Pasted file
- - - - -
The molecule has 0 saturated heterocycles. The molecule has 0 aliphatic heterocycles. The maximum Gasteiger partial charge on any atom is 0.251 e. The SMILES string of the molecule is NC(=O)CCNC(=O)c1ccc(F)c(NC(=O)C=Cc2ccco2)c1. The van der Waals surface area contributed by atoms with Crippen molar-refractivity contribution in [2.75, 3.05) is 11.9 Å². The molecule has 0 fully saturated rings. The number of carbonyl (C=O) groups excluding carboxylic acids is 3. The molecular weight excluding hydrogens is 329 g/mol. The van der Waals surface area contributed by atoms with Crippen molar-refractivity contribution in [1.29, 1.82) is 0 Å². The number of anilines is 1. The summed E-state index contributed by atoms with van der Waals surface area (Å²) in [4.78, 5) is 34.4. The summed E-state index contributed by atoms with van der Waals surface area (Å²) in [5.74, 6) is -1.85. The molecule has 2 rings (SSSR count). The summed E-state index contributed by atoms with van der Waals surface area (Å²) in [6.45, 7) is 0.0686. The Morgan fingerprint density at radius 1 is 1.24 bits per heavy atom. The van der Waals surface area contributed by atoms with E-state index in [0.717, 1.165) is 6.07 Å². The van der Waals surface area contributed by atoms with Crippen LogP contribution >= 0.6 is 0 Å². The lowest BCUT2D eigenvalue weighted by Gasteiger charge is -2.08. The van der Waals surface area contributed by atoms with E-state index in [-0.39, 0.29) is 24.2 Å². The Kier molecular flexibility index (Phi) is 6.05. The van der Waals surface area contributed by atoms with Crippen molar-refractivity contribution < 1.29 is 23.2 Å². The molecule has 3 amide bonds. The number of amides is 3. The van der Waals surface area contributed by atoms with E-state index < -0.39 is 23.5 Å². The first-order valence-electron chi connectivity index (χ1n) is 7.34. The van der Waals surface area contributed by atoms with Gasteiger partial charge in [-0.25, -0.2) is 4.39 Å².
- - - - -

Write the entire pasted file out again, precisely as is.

The molecule has 0 saturated heterocycles. The molecule has 0 aliphatic heterocycles. The maximum Gasteiger partial charge on any atom is 0.251 e. The SMILES string of the molecule is NC(=O)CCNC(=O)c1ccc(F)c(NC(=O)C=Cc2ccco2)c1. The van der Waals surface area contributed by atoms with Crippen molar-refractivity contribution in [2.75, 3.05) is 11.9 Å². The molecule has 0 fully saturated rings. The number of carbonyl (C=O) groups excluding carboxylic acids is 3. The molecular weight excluding hydrogens is 329 g/mol. The van der Waals surface area contributed by atoms with Crippen molar-refractivity contribution in [1.29, 1.82) is 0 Å². The number of anilines is 1. The summed E-state index contributed by atoms with van der Waals surface area (Å²) in [4.78, 5) is 34.4. The summed E-state index contributed by atoms with van der Waals surface area (Å²) in [5.74, 6) is -1.85. The molecule has 2 rings (SSSR count). The summed E-state index contributed by atoms with van der Waals surface area (Å²) in [6.45, 7) is 0.0686. The Morgan fingerprint density at radius 1 is 1.24 bits per heavy atom. The van der Waals surface area contributed by atoms with E-state index in [0.717, 1.165) is 6.07 Å². The van der Waals surface area contributed by atoms with Crippen LogP contribution >= 0.6 is 0 Å². The lowest BCUT2D eigenvalue weighted by Gasteiger charge is -2.08. The van der Waals surface area contributed by atoms with E-state index in [-0.39, 0.29) is 24.2 Å². The Kier molecular flexibility index (Phi) is 6.05. The van der Waals surface area contributed by atoms with Crippen molar-refractivity contribution < 1.29 is 23.2 Å². The molecule has 3 amide bonds. The number of amides is 3. The van der Waals surface area contributed by atoms with E-state index < -0.39 is 23.5 Å². The first-order valence-electron chi connectivity index (χ1n) is 7.34. The van der Waals surface area contributed by atoms with Gasteiger partial charge in [-0.25, -0.2) is 4.39 Å².